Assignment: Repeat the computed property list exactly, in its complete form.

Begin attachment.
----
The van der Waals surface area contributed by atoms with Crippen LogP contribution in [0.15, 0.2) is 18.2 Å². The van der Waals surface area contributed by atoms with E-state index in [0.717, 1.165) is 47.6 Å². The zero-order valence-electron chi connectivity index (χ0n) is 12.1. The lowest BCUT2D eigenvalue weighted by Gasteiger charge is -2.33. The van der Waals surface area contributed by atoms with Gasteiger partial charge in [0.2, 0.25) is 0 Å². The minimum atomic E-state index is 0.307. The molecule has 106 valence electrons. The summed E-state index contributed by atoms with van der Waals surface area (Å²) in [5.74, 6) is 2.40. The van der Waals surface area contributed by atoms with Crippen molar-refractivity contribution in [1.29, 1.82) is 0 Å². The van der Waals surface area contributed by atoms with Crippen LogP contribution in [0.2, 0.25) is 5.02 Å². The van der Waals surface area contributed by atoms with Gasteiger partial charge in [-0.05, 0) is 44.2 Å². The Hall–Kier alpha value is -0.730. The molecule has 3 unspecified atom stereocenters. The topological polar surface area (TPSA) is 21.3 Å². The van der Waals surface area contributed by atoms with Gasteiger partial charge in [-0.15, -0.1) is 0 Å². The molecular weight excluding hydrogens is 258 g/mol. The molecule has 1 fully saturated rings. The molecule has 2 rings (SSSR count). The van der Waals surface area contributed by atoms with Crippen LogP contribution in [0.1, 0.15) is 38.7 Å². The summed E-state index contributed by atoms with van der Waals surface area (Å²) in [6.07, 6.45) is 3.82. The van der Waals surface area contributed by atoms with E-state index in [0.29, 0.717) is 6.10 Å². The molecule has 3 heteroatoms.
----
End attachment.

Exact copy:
The van der Waals surface area contributed by atoms with Crippen LogP contribution in [0.15, 0.2) is 18.2 Å². The van der Waals surface area contributed by atoms with E-state index in [0.717, 1.165) is 47.6 Å². The zero-order valence-electron chi connectivity index (χ0n) is 12.1. The lowest BCUT2D eigenvalue weighted by Gasteiger charge is -2.33. The van der Waals surface area contributed by atoms with Gasteiger partial charge in [0.2, 0.25) is 0 Å². The minimum atomic E-state index is 0.307. The molecule has 106 valence electrons. The summed E-state index contributed by atoms with van der Waals surface area (Å²) in [5.74, 6) is 2.40. The van der Waals surface area contributed by atoms with Crippen molar-refractivity contribution in [1.29, 1.82) is 0 Å². The van der Waals surface area contributed by atoms with Crippen LogP contribution in [0.2, 0.25) is 5.02 Å². The van der Waals surface area contributed by atoms with Gasteiger partial charge in [-0.05, 0) is 44.2 Å². The Hall–Kier alpha value is -0.730. The molecule has 3 unspecified atom stereocenters. The topological polar surface area (TPSA) is 21.3 Å². The van der Waals surface area contributed by atoms with Gasteiger partial charge in [-0.15, -0.1) is 0 Å². The molecular weight excluding hydrogens is 258 g/mol. The molecule has 1 fully saturated rings. The molecule has 2 rings (SSSR count). The van der Waals surface area contributed by atoms with Crippen LogP contribution in [0.1, 0.15) is 38.7 Å². The summed E-state index contributed by atoms with van der Waals surface area (Å²) in [6.07, 6.45) is 3.82. The van der Waals surface area contributed by atoms with E-state index in [0.29, 0.717) is 6.10 Å². The molecule has 3 heteroatoms.